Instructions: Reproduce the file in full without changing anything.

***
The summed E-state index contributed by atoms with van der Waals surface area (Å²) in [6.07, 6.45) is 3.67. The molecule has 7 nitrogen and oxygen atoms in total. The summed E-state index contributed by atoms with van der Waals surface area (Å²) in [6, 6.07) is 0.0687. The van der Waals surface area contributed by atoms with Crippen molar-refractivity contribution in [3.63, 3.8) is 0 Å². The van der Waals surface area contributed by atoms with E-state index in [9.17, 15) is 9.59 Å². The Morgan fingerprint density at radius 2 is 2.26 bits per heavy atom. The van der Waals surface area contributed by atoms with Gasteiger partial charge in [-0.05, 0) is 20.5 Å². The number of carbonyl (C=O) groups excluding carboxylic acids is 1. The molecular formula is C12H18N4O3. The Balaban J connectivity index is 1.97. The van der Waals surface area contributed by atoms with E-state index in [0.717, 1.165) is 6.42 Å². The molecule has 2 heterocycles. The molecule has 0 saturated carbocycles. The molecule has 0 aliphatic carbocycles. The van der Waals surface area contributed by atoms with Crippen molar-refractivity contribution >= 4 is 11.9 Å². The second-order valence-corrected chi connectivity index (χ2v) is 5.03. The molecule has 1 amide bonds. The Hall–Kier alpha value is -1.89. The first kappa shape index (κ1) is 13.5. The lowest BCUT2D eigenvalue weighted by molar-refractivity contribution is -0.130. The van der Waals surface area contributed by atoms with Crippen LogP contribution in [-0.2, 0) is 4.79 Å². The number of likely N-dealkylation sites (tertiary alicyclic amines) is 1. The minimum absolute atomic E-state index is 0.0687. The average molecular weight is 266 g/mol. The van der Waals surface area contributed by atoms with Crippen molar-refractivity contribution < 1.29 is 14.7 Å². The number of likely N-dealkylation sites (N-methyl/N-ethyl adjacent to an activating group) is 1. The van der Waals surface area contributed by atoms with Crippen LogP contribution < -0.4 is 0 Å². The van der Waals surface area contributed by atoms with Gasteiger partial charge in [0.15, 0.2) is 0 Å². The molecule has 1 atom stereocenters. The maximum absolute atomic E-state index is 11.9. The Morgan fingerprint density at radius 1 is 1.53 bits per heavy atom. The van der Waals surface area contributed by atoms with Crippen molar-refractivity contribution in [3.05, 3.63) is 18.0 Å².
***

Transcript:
The summed E-state index contributed by atoms with van der Waals surface area (Å²) in [6.07, 6.45) is 3.67. The molecule has 7 nitrogen and oxygen atoms in total. The summed E-state index contributed by atoms with van der Waals surface area (Å²) in [6, 6.07) is 0.0687. The van der Waals surface area contributed by atoms with Crippen molar-refractivity contribution in [3.63, 3.8) is 0 Å². The van der Waals surface area contributed by atoms with E-state index in [9.17, 15) is 9.59 Å². The Morgan fingerprint density at radius 2 is 2.26 bits per heavy atom. The van der Waals surface area contributed by atoms with Gasteiger partial charge in [-0.05, 0) is 20.5 Å². The number of carbonyl (C=O) groups excluding carboxylic acids is 1. The molecular formula is C12H18N4O3. The Balaban J connectivity index is 1.97. The van der Waals surface area contributed by atoms with E-state index in [0.717, 1.165) is 6.42 Å². The molecule has 2 heterocycles. The molecule has 0 saturated carbocycles. The molecule has 0 aliphatic carbocycles. The van der Waals surface area contributed by atoms with Crippen molar-refractivity contribution >= 4 is 11.9 Å². The second-order valence-corrected chi connectivity index (χ2v) is 5.03. The molecule has 1 amide bonds. The Hall–Kier alpha value is -1.89. The first kappa shape index (κ1) is 13.5. The lowest BCUT2D eigenvalue weighted by molar-refractivity contribution is -0.130. The van der Waals surface area contributed by atoms with Crippen LogP contribution in [-0.2, 0) is 4.79 Å². The number of likely N-dealkylation sites (tertiary alicyclic amines) is 1. The minimum absolute atomic E-state index is 0.0687. The average molecular weight is 266 g/mol. The van der Waals surface area contributed by atoms with Crippen molar-refractivity contribution < 1.29 is 14.7 Å². The number of likely N-dealkylation sites (N-methyl/N-ethyl adjacent to an activating group) is 1. The van der Waals surface area contributed by atoms with Crippen LogP contribution < -0.4 is 0 Å². The van der Waals surface area contributed by atoms with Gasteiger partial charge in [0.15, 0.2) is 0 Å². The molecule has 1 atom stereocenters. The maximum absolute atomic E-state index is 11.9. The Morgan fingerprint density at radius 1 is 1.53 bits per heavy atom. The van der Waals surface area contributed by atoms with Crippen molar-refractivity contribution in [3.05, 3.63) is 18.0 Å².